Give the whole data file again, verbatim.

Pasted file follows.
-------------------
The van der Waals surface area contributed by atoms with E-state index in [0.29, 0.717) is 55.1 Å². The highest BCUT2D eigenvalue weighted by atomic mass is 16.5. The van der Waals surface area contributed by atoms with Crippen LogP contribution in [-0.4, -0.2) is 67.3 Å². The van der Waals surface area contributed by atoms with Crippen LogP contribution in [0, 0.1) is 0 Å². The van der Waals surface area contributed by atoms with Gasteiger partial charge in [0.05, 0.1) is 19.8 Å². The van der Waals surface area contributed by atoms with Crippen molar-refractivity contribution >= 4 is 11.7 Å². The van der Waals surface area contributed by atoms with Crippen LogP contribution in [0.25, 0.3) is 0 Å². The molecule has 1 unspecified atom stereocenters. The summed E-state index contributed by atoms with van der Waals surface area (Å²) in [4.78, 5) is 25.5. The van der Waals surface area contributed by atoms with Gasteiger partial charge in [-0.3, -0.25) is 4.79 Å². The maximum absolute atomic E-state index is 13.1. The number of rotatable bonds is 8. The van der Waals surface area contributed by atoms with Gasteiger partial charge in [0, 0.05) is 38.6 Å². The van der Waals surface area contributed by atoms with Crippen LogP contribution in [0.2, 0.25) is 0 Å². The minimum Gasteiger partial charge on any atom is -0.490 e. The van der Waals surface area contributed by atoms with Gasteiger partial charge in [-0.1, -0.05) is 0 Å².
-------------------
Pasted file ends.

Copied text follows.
The van der Waals surface area contributed by atoms with E-state index in [0.29, 0.717) is 55.1 Å². The highest BCUT2D eigenvalue weighted by atomic mass is 16.5. The van der Waals surface area contributed by atoms with Crippen LogP contribution in [-0.4, -0.2) is 67.3 Å². The van der Waals surface area contributed by atoms with Crippen LogP contribution in [0, 0.1) is 0 Å². The van der Waals surface area contributed by atoms with Gasteiger partial charge in [0.05, 0.1) is 19.8 Å². The van der Waals surface area contributed by atoms with Crippen molar-refractivity contribution >= 4 is 11.7 Å². The van der Waals surface area contributed by atoms with Crippen LogP contribution in [0.25, 0.3) is 0 Å². The molecule has 1 unspecified atom stereocenters. The summed E-state index contributed by atoms with van der Waals surface area (Å²) in [4.78, 5) is 25.5. The van der Waals surface area contributed by atoms with Gasteiger partial charge in [-0.3, -0.25) is 4.79 Å². The maximum absolute atomic E-state index is 13.1. The number of rotatable bonds is 8. The van der Waals surface area contributed by atoms with Gasteiger partial charge in [0, 0.05) is 38.6 Å². The van der Waals surface area contributed by atoms with Crippen LogP contribution in [0.2, 0.25) is 0 Å². The minimum Gasteiger partial charge on any atom is -0.490 e. The van der Waals surface area contributed by atoms with Gasteiger partial charge in [-0.1, -0.05) is 0 Å².